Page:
Do Boycotts Work?

Most of us know this story.  Back in January, Starbucks issued a statement that said that a core part of their identity as a corporation is to support the redefinition of marriage into one that would include same-sex unions. In more recent news, tens of thousands of people have voiced their decision to “dump Starbucks” as a result, expressing their disapproval of Starbucks’ most recent business decision.  Unfortunately, if this were a numbers game, those tens of thousands of people didn’t quite make the same point that the hundreds of thousands of people did when they thanked Starbucks for taking this stance as a company.

Ok then.  This post isn’t about why I disagree with what Starbucks is doing…mostly because I think that, despite how we may have each reacted to the news, we probably all agree to disagree with Starbucks for choosing to state that the redefinition of marriage is core to who they are as a company (since this is a blog for young Catholics, who are presumably at least trying to live in accordance with the faith).  This post is rather about what the faithful Catholic is called to do in situations like this, as well as what we should try to avoid doing…

“Boycotts Don’t Work”

I know.  If we boycotted every company or organization that had any sort of questionable tie, then we would probably have to grow our own food, make our own clothes, and stop paying taxes.  I know that we can’t control where every dime of money we spend goes (after all, who is to say that the drive-thru cashier, whose paycheck we help supply by being a customer, is not going to use his or her money to do something terrible?).  And no, I do not perform a thorough background check of every single company I ever happen to give money to in order to make sure they won’t misuse my money.  Apparently from this follows that it would be hypocritical of me to ever intentionally decide to withhold money from a corporation over a moral issue.

Still, while it unfortunately may not be practically possible to boycott every company or organization that contradicts our faith, I personally feel that when a company goes so far as to make a public announcement stating that it is core to who they are to advance the goal of something so contradictory to our faith, we don’t have a choice but to respond—and that going on as if nothing happened is in itself a response.  Going on as if nothing happened says that this specific part of our faith—of the truth that ought to transform every part of our being so profoundly that we cannot help but share it— this part of it just isn’t something worth making a fuss about over.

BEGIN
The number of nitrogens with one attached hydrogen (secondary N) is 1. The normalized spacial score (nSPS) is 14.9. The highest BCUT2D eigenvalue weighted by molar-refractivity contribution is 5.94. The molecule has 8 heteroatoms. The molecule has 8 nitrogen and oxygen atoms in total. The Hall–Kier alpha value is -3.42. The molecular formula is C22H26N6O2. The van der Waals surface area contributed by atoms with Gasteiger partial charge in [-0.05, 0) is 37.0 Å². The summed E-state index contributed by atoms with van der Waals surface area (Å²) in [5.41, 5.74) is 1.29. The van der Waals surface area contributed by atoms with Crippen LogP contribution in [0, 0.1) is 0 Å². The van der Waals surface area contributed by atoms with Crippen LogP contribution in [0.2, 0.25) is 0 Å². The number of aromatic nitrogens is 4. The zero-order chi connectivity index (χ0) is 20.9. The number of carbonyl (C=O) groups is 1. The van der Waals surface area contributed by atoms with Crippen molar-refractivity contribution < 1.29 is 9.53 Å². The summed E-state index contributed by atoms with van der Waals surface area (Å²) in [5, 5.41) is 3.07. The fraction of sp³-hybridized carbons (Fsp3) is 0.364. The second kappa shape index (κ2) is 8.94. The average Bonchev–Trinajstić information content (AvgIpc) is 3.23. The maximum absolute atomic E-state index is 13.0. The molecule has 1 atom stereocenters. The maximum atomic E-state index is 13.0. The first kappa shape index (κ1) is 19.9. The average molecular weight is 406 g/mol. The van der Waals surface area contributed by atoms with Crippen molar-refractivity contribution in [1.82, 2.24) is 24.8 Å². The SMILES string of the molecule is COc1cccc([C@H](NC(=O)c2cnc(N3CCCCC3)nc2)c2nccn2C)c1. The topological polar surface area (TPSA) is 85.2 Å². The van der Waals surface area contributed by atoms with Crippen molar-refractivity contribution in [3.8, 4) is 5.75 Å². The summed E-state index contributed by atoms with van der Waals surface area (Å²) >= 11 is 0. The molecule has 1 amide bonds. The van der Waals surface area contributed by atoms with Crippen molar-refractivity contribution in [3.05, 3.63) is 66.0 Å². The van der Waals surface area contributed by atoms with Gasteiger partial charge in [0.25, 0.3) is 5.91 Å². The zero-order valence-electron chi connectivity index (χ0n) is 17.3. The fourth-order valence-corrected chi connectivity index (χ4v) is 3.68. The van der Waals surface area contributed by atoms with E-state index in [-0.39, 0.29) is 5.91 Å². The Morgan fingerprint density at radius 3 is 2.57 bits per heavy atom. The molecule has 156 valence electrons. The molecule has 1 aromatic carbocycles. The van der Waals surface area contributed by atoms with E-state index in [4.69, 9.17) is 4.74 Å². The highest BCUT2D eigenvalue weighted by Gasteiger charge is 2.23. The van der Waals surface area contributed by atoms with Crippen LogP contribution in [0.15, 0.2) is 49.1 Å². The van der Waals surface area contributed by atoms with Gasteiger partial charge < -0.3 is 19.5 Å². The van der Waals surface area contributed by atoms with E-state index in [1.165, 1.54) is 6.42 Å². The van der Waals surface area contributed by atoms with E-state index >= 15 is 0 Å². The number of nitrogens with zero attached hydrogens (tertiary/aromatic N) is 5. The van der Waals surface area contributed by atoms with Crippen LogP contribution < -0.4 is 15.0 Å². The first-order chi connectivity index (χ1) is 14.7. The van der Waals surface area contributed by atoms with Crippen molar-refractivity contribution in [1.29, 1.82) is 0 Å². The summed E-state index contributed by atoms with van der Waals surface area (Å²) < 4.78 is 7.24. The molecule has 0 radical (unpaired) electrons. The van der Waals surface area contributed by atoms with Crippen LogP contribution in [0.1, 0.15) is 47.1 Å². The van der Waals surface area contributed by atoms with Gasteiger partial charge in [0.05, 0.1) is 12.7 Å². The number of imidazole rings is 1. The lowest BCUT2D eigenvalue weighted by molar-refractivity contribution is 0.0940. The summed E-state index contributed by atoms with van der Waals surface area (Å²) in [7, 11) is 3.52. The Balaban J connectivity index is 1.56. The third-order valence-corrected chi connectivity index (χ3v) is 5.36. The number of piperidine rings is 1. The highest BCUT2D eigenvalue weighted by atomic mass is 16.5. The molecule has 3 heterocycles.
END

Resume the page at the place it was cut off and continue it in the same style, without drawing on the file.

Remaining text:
Ok, so we have to respond in some way.  The question is, “how?”  I want to be clear here: Boycotts can be an effective way to get a message across to a company or organization (Need I remind you of Susan G Komen for the Cure who, merely days after cutting funds to Planned Parenthood, crumbled to the masses that boycotted, and tragically reversed their decision?).  HOWEVER, I think that in the excitement and righteous anger that occurs during these boycotts, we as Christians often have this terrible tendency to forget a crucial part of the story: the ending (you know…what we celebrated two days ago and are still celebrating today?).

Spoiler Alert: Jesus wins.  No matter what the petition counts or the voting booths tell us, Jesus wins in the end.  I say this because as terrible as it is to not say anything when your favorite coffee shop decries your faith, it’s almost just as bad when we work ourselves into a frenzy and allow ourselves to be fooled into thinking that such an act is a legitimate threat to our Church or to God Himself.  Jesus has triumphed over death.  I think He can take this one, too.  So, boycott all you wish and encourage others to do the same, but never make the mistake of thinking the battle is anyone’s but the Lord’s (and remember that He already won).  We’re not fighting with other people to win an argument.  We’re allowing Christ to transform lives to win souls.

Now, that doesn’t excuse us from standing up and being heard.  We have a responsibility as Catholics to profess our faith.  That includes professing our faith when it is unpopular and in the face of opposition.  Personally, I chose to respond to Starbucks’ announcement by making the decision to #dumpstarbucks.  I shared a link on my Twitter account inviting others to do the same, and I am writing this post now.  I’m ok with people thinking I’m silly for doing so.  I realize that Starbucks as a company will probably continue to do just fine, and I’m not condemning those I see on the street with Starbucks cups to Hell.  But I know that my response was heard; and I am proud to stand up for Christ and His Church.

Of course, as with anything in my life, it is a work in progress.  What are your thoughts?